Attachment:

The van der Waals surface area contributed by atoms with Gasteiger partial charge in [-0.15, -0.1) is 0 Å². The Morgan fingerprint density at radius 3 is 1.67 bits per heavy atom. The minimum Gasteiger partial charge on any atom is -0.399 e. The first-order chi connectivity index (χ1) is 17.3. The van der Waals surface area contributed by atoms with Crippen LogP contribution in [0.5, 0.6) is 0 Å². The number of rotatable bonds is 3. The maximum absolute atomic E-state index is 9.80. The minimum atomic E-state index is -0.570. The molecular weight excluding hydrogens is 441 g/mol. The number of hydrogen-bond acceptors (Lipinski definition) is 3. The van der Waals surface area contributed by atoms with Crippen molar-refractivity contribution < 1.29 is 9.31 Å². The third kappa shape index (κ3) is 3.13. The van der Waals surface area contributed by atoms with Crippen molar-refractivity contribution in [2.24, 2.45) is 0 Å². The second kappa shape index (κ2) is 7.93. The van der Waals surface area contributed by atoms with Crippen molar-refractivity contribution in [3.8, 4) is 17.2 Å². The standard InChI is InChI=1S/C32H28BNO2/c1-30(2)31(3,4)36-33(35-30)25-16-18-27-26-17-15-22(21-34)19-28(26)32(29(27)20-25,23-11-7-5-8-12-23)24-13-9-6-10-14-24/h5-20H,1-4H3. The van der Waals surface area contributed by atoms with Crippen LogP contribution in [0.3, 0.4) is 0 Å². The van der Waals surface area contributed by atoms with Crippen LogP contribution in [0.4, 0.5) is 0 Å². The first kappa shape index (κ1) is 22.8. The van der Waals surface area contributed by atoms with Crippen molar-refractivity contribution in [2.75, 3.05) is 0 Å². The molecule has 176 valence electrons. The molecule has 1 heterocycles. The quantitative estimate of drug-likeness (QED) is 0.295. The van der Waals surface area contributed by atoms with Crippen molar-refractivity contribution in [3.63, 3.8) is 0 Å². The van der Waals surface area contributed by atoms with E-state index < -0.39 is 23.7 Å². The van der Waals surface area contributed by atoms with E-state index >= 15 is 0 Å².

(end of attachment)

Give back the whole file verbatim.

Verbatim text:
The van der Waals surface area contributed by atoms with Gasteiger partial charge in [-0.15, -0.1) is 0 Å². The Morgan fingerprint density at radius 3 is 1.67 bits per heavy atom. The minimum Gasteiger partial charge on any atom is -0.399 e. The first-order chi connectivity index (χ1) is 17.3. The van der Waals surface area contributed by atoms with Crippen LogP contribution in [0.5, 0.6) is 0 Å². The number of rotatable bonds is 3. The maximum absolute atomic E-state index is 9.80. The minimum atomic E-state index is -0.570. The molecular weight excluding hydrogens is 441 g/mol. The number of hydrogen-bond acceptors (Lipinski definition) is 3. The van der Waals surface area contributed by atoms with Crippen molar-refractivity contribution < 1.29 is 9.31 Å². The third kappa shape index (κ3) is 3.13. The van der Waals surface area contributed by atoms with Crippen molar-refractivity contribution in [2.24, 2.45) is 0 Å². The second kappa shape index (κ2) is 7.93. The van der Waals surface area contributed by atoms with Crippen molar-refractivity contribution in [3.8, 4) is 17.2 Å². The standard InChI is InChI=1S/C32H28BNO2/c1-30(2)31(3,4)36-33(35-30)25-16-18-27-26-17-15-22(21-34)19-28(26)32(29(27)20-25,23-11-7-5-8-12-23)24-13-9-6-10-14-24/h5-20H,1-4H3. The van der Waals surface area contributed by atoms with Crippen LogP contribution in [0.3, 0.4) is 0 Å². The van der Waals surface area contributed by atoms with Crippen LogP contribution in [0.4, 0.5) is 0 Å². The first kappa shape index (κ1) is 22.8. The van der Waals surface area contributed by atoms with Crippen molar-refractivity contribution in [2.75, 3.05) is 0 Å². The molecule has 176 valence electrons. The molecule has 1 heterocycles. The quantitative estimate of drug-likeness (QED) is 0.295. The van der Waals surface area contributed by atoms with Crippen molar-refractivity contribution in [3.63, 3.8) is 0 Å². The van der Waals surface area contributed by atoms with E-state index < -0.39 is 23.7 Å². The van der Waals surface area contributed by atoms with E-state index >= 15 is 0 Å².